Like with many diseases, prevention starts with a healthier lifestyle. Many of the causes associated with elevated eye pressure can actually be traced back to high insulin levels that come from diabetes, obesity, and high blood pressure. The easiest way to cut back on insulin intake is to remove these types of food from your diet:

  • Breads
  • Past
  • Rice
  • Cereal
  • Potatoes

To see how these relate to gluten intolerance, read our blog on the implications of modern dieting here. Dr. Willard’s Water has been used as an aid in fighting gluten intolerance by people who claim to have digestion problems over many years – we can help you too. Dr. Willard’s breaks down foods to their most basic particles, allowing the body to better absorb, transport, and digest vital nutrients and minerals.

Since obesity can affect eye pressure, another way to indirectly prevent glaucoma is by being active and exercising in a way that aims cut down on weight drastically while maintaining healthy cardiovascular systems to avoid blood pressure issues.

In addition to cutting back on certain types of food and exercising more regularly, changing your diet to favor brightly colored fruits and vegetables can have its own benefits. In Monday’s blog we discussed how certain vitamins and nutrients impact vision in a positive way – everything from oily fish to leafy greens and citrus fruits improve can improve our eyesight, even in old age, significantly. We also discuss techniques for resting sore, fatigued eyes as well as the widely adopted 20-20-20 rule. If you’re interested, you can read that post in its entirety here.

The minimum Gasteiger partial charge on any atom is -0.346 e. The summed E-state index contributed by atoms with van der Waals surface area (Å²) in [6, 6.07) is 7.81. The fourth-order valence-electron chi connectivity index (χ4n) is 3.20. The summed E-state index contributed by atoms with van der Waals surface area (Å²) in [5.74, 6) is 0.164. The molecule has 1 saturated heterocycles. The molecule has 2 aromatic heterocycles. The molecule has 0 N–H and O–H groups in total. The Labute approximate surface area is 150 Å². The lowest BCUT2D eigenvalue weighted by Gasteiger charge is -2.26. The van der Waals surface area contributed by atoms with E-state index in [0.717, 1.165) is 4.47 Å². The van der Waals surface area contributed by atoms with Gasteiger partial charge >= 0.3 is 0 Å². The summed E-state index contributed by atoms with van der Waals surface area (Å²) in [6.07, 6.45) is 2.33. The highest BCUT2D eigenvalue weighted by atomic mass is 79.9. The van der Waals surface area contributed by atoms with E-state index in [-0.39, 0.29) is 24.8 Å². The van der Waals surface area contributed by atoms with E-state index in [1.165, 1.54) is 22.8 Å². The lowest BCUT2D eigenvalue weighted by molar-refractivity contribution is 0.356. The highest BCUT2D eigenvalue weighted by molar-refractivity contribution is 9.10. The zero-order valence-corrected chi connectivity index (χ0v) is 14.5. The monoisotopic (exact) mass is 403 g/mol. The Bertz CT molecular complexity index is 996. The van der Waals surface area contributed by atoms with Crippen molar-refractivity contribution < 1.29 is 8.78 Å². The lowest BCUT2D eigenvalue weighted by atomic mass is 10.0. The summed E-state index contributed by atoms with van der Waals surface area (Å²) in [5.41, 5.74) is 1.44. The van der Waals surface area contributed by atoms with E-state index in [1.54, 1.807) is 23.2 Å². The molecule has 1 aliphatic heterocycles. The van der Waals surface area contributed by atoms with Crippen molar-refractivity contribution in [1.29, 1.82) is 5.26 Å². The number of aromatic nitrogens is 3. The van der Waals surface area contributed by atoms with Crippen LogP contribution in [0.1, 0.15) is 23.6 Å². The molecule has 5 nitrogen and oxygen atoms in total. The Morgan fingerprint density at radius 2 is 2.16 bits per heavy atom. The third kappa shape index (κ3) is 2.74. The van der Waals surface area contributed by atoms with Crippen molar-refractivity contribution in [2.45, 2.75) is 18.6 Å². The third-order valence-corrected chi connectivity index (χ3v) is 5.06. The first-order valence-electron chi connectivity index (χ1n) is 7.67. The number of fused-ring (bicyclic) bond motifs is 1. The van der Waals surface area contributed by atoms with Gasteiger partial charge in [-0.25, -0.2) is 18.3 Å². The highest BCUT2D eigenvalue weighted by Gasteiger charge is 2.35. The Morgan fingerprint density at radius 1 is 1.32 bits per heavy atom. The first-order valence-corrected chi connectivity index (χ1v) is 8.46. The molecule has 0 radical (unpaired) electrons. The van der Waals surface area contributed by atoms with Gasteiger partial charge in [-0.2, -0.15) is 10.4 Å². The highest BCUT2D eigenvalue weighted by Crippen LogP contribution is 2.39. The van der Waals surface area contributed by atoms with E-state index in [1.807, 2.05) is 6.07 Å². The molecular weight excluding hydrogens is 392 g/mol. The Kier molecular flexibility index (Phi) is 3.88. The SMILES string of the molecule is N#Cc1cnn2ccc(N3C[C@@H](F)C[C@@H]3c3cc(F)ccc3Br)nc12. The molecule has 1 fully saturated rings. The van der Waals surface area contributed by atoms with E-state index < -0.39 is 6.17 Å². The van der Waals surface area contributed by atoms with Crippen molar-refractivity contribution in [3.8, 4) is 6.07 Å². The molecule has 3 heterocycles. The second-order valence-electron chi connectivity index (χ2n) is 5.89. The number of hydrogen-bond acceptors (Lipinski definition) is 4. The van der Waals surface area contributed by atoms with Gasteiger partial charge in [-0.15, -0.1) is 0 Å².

Regular Appointments

Irregular eye pressure is the biggest cause of glaucoma, but people who have perfectly normal eye pressure levels have been known to contract the disease too. This is why it’s of the utmost importance to schedule a visit with a certified eye specialist at least once a year, especially if you’re over the age of 60.


  1. mary

    I suffer high blood pressure at times, and i am 64 yrs of age. What tests do i ask for to test for glaucoma?

    1. alec (Post author)

      Some of the most common tests include those that measure the pressure in the eye. This is called a “Tonometry”. Your doctor should be able to tell you if you’re within average/normal ranges in terms of pressure, and if you’re outside of those ranges, what your options are moving forward. There are other tests that look for damage to the optic nerve, visual field tests, and tests to measure the thickness of your cornea – all are important when it comes to diagnosing glaucoma.

      It’s best practice for someone of your age to have these tests performed every 6 to 12 months. Talk to your eye doctor or physician for more information – they’ll know what your specific needs are.

  2. connie kiser

    what is a good pressure

    1. alec (Post author)

      Pressures in the range of 12-22 mm Hg are considered “normal”, although it varies from person to person. When you test higher than 22 mm Hg, you may be at risk. As stated in the article, even if you don’t suspect you have any eye problems, you should really be tested by a certified eye doctor. Catching symptoms like inflated eye pressure can be the difference between a mild inconvenience like having to take eye drops for a while, or losing your vision completely.